How your personality will affect your career

Dr Laramie Tolentino
Mal Chenu
16 March 2020
Macquarie Business School


Being proactive and having a sense of curiosity are among the characteristics that help workers get ahead, says Macquarie researcher Dr Laramie Tolentino.

A willingness to adapt, to be flexible and to meet challenges head-on are crucial factors in career success, says Dr Laramie Tolentino, Senior Lecturer of Management at Macquarie Business School. And the good news is, those personality traits can be developed over time if at first they don’t come naturally.

Use it or lose it: Traits such as confidence and optimism can play a role in how well your career progresses.

Dr Tolentino has conducted extensive research into career adaptability and work-life management. She has a particular interest in assisting young people’s transition to work. One of the areas she has considered is how personality traits affect success.

“My research indicates that your willingness to adapt, to be flexible and to anticipate and accept challenges are important factors in career advancement,” says Tolentino.

“Adaptability means finding a good fit between your competencies and your work environment. And it’s not just having the skill, it’s effectively using it that’s critical.

Curiosity for learning is key

“The most important trait is that of a proactive personality. This is essentially having concern for the future and a sense of curiosity; to seek out opportunities that will help you to succeed in your work life. If you are goal and learning-oriented, you are on the right track.”

Tolentino says personality influences behaviour and that characteristics such as confidence, optimism, self-regulation, discipline and even the ability to adjust to different social settings can affect your career advancement. And it’s not just a nature versus nurture situation. While we are born with certain traits, it is possible to enhance them.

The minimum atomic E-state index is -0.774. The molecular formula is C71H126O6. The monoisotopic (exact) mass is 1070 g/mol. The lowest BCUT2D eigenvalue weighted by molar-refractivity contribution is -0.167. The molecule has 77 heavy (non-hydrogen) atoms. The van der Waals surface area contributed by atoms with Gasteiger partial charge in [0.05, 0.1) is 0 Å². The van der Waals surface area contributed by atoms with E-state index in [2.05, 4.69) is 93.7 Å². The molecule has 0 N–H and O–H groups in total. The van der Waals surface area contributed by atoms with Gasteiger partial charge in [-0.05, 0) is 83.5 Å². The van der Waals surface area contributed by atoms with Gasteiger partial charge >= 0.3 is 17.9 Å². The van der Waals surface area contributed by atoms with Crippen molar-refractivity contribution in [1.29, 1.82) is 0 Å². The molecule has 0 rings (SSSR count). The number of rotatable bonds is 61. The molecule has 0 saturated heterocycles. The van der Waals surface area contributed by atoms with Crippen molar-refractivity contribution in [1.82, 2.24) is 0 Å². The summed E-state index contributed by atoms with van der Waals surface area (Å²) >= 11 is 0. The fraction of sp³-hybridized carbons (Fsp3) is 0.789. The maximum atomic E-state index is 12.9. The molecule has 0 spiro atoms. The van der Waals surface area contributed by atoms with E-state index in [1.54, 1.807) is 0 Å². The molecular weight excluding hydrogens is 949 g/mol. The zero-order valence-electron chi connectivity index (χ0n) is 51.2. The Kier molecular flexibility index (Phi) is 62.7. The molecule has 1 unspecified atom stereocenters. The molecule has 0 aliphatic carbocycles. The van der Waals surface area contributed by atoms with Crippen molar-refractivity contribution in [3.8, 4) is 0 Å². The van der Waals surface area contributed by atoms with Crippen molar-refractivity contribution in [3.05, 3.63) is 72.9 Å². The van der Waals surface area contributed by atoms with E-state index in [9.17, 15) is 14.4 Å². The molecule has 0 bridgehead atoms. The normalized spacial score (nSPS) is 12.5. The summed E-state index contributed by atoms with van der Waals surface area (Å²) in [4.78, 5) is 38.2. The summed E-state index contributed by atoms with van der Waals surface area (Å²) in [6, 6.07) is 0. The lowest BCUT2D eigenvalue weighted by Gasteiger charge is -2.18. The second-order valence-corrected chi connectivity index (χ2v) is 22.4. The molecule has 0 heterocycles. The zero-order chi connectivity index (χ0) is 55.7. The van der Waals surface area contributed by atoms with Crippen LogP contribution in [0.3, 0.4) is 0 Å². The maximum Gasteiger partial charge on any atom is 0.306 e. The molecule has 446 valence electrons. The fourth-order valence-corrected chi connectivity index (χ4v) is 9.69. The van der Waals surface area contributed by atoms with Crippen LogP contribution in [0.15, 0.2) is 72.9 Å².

“Personality traits are formed by heredity as well as environmental influences,” she says. “While we have certain predispositions – more or less of certain traits – they are malleable. Traits can be developed over time. You can train yourself to build on your inherent qualities.

“Schools can foster and enhance these traits. Employers can – and often do – provide training that will assist employees to develop adaptability.”

The right stuff: Adaptable people tend to have greater political skills, which are very important for advancement, says Tolentino.

Tolentino’s oft-cited research has been published in leading management and applied psychology journals such as Human Resource Management, Journal of Vocational Behavior, Journal of Career Assessment and Journal of Research in Personality.

“The empirical evidence suggests adaptability will help you cope with the ever-changing challenges you are likely to face in your job. It is similar to resilience but resilience is more about bouncing back from a negative experience or challenge. Adaptability has more of a proactive dimension - you don’t just wait for the challenge and see how you go, you prepare for it so you are ready when it arises,” she says.

“Individuals who are adaptable also tend to have greater political skills. They are considered more agreeable by their colleagues and bosses. Political skills are very important for advancement.”

The big four indicators of success

There are four aspects surrounding career adaptability, which Tolentino calls The Four C's. She says it is important to showcase these traits during job interviews but even more important to display them in the long term, in the job itself, as they could be the key to promotion and advancement.


Care about your future. Be proactive in your planning and orientation. University is preparing you for your career by providing the knowledge you will need but you should also look at taking on internships, developing appropriate skills and other preparatory projects. Look ahead and prepare for the tasks that lie ahead, both in study and in work.


This refers to the personal success factors within your control and might include things such as effort, persistence and self-discipline; what some call ‘grit’.


Have a sense of exploration. Imagine yourself in different roles and even careers.


Develop a belief that you can actualise your goals. That you can make them happen. That you can overcome any barriers and obstacles. This also involves having the ability to seek out information.

Who wants to be an entrepreneur?

“We found in our research that developing entrepreneurial skills is similar to career adaptability, in that The Four C’s are essential here too,” Tolentino says.

“In addition to these however, it is also important to have environmental reinforcement, that is, exposure to entrepreneurial activities, such as a family business. We found this exposure and strong development of The Four C’s solidifies entrepreneurial intentions for young people.”

Dr Laramie Tolentino is a Senior Lecturer in the Department of Management at Macquarie Business School.


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